Phase II was a complete renovation of all lab and lab support areas. The sequence of this work involved logistically feasible phasing and realignment of research groupings to ensure minimal disruption to ongoing research. The new scheme increased available lab area by 120% and more than doubled the ratio of support space to lab space.

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Two suites were created on each floor, each featuring an equipment pass-through room that enhances interaction among scientists. Between the two suites is the vertical circulation core and public function areas for each floor. (Images: Payette Associates)

New floor plan, new approach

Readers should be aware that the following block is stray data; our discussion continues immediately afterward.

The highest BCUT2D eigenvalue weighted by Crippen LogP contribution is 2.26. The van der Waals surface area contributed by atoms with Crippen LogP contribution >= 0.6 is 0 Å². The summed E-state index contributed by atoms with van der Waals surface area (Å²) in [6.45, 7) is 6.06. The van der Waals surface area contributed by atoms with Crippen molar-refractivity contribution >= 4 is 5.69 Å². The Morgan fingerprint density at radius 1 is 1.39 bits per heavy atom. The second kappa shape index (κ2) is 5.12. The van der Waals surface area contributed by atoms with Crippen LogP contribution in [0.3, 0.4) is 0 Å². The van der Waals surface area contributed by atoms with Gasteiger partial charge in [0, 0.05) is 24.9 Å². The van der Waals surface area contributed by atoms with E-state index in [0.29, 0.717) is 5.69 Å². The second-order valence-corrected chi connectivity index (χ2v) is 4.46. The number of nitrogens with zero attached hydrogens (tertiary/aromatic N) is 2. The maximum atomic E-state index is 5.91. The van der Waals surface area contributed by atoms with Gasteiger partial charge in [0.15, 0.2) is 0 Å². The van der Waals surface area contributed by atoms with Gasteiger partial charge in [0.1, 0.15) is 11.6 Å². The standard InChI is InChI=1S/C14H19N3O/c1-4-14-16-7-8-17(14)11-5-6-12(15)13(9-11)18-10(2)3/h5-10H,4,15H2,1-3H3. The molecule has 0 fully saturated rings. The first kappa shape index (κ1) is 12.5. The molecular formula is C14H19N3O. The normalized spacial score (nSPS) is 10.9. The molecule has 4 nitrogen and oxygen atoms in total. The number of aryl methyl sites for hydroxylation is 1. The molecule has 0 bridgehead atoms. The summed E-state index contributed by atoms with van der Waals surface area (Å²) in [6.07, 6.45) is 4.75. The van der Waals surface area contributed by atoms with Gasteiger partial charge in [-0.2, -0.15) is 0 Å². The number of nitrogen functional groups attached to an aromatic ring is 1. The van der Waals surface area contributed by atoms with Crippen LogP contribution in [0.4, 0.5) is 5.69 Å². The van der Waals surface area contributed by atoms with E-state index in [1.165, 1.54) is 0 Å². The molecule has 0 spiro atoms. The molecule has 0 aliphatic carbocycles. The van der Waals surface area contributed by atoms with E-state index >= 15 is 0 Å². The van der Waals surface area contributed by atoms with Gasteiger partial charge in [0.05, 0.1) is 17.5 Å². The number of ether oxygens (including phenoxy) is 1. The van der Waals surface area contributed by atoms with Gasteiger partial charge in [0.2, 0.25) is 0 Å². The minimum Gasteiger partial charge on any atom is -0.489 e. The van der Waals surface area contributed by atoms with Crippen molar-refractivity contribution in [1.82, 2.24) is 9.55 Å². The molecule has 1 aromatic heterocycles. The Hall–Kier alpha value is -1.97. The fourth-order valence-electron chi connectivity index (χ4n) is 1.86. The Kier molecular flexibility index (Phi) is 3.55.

Built in 1962, the Institute had undergone four decades of incremental changes and renovations, resulting in inefficient and confusing floor plans. This affected the culture of the institute and its ability to flexibly assign space. The plan also discouraged the sharing of research support resources. Architects devised a new open floor plan lab design using visual transparency to create a more dynamic and flexible open lab design. The new plan reunites compatible science groups and presents a common social and cultural core for each floor, while also providing shared support resources to encourage collaboration.

Lab modules, with a structural grid of 3.15 m, run in both directions, allowing for a simple and repetitive bench module to ensure consistency and flexibility in assigning lab space. With modular and flexible casework systems, users can easily transform seating and standing sections of the bench. Casework is hung from the frame of the bench structure and can be moved along a rail or removed from the bench to make room for equipment needs.